If Snoop Dogg didn’t look like a Charles Schultz character, if he didn’t have that soft, faux Southern flow, to mask his aggressive, Crips affiliated, prison bouncing, teen years, Snoop would be opening for his friend Warren G. Warren’s opening set might not have better material but Snoop is a cartoon figure and his friend, and former band mate with the late Snoop cousin Nate Dogg, isn’t. On stage last night at the Gramercy Theatre, Snoop was chill but Warren was cool. Both acts were going through the motion but while Snoop exuded indifference, Warren was flirty and charming.
It was an odd evening, the progenitors of G-Funk had no backing band at all, just a DJ. But surely the whole point of Dre’s mixing of Parliament-Funkadelic was a strict move away from beats and wheels of steel to full band bass and drums workouts? It started the Coast Wars, Suge, Dre, Snoop, Tupac and on, stopped using samples and started using songs, while the East Coast had Diddy and Jay Z lifting entire pop songs and rapping over em till the chorus, where they hand it over to a huge sample (try “Mo’ Money, Mo Problems” as a prime example). Thirty years later, who cares? Not even Snoop, who morphed into a brand mixing weed with mainstream pop culture stardom, and rapping, to emerge as a superstar, while Nate died and Warren rides shotgun.
On the road with another dog Dogg album to flog and he doesn’t at all, performing two songs off the newbie and four off Doggystyle, plus six from his featured work including set closer biggie “Young, Wild, And Free”. The Snoop show was very summerstock: way too small for the rapper Gramercy Theatre, 650 capacity (that’s insane), he played the hits, even the featured artist hits, performed for an hour, including a break so he could have a smoke, and was talented enough, he still has one of the best voices (it’s like southern comfort over barbed wire) but he was happy to allow the two pole dancers to give us the thrills while he wandered about the stage.
The night opened with… well, I am not sure who, it said Assholes By Nature but it didn’t sound like Trae The Truth, and the fifteen minute set was mostly somebody trying to give away a boom box. Next was RJMrLA, the 35 year old gangsta rapper who performed a completely professional, though not memorable, set of West Coast OG rap. Then Warren G, who looks like a middle aged, middle class daddy in a white sweater and glasses and, whether chatting up a woman in the front row (“Beverly, may I ask you a mother fucking question?”) or passing a blunt to the audience, he holds your attention with accomplished suaveness. If all you know is Warren’s last song of his set “Regulate,” you know the best though “I Want It All,” from the late 90s, is a showstopper. The all he wants is money, of course, and with his complete ease in his own skin, and Dave Chappelle like bemusement and distance, he gets to the “make money, make money money money” hook and nails it with ease.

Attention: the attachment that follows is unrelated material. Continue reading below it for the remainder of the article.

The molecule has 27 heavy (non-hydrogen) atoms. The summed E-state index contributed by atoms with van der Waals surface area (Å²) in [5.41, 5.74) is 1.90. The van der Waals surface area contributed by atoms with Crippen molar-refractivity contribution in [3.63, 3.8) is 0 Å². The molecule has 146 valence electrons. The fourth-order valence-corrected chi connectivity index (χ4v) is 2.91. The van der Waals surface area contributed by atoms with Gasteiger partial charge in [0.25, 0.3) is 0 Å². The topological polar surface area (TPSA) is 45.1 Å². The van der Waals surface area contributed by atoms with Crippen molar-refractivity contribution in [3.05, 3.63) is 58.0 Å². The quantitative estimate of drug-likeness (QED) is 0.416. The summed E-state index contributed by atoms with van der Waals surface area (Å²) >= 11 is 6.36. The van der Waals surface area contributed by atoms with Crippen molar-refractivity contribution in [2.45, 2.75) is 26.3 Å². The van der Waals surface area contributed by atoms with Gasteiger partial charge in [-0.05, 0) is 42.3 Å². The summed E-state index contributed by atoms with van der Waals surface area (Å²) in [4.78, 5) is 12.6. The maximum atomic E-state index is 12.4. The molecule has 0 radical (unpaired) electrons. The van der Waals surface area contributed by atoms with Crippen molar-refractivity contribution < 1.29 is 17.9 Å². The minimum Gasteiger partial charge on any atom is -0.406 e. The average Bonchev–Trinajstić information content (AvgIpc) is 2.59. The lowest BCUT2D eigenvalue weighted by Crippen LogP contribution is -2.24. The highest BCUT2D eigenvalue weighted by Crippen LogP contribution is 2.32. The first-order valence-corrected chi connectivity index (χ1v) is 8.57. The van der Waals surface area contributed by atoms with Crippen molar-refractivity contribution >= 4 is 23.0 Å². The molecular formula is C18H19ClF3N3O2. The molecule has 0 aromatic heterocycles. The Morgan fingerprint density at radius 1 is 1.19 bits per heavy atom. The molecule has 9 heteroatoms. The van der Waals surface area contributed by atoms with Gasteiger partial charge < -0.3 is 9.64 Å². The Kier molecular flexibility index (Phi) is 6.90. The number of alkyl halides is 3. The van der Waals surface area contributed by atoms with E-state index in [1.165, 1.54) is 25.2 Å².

Snoop had money on his mind as well, coming out with a plastic gun dispenser and spraying the audience with (monopoly, if it was real they’d be a riot) dollars. I would say it made his point but there is no point worth making, Snoop hasn’t recorded a decent song in decades, though he has had more than his own fair share of featured standouts. He doesn’t much care. Like this threadbear tour, everything is being done on the downlow, Snoop has given up on his various outthereness, the Rasta album, the born again period (Snoop began his career preteen at the Church choir), here he is offering a definitive product, a greatest hits hour, segued, cut short, chill and calm business: no alarms and no surprises, rapping to mostly his own age group, he barely notices us as he goes through the motions.
This isn’t a huge dis, any night you get to hear “PIMP” is a good night, and Akon’s “I Wanna Fuck You,” “Snoop’s Upside Your Head,” “Drop It Like It’s Hot,” Gin N Juice”… one banger after another without breaking a sweat. The one time when it felt really special had Snoop bringing out Warren to pay tribute to Nate Dogg, who died after multiple seizures in 2011, for the Missy elliott inspired song, performed when Nate, Warren and Snoop were the supergroup 213, the excellent So Fly” from the early 00s. Nate had the hook (though Snoop hijacks it on his verse), remember it? “Ridin’ in my car and I’m listening to the radio, I’m listening to a sad girl sing, sing about how she got her heart broke: She was reaching for stars. “I just want me something natural…” It was really good during a show where everything was alright and Snoop just chilled to the next episode.
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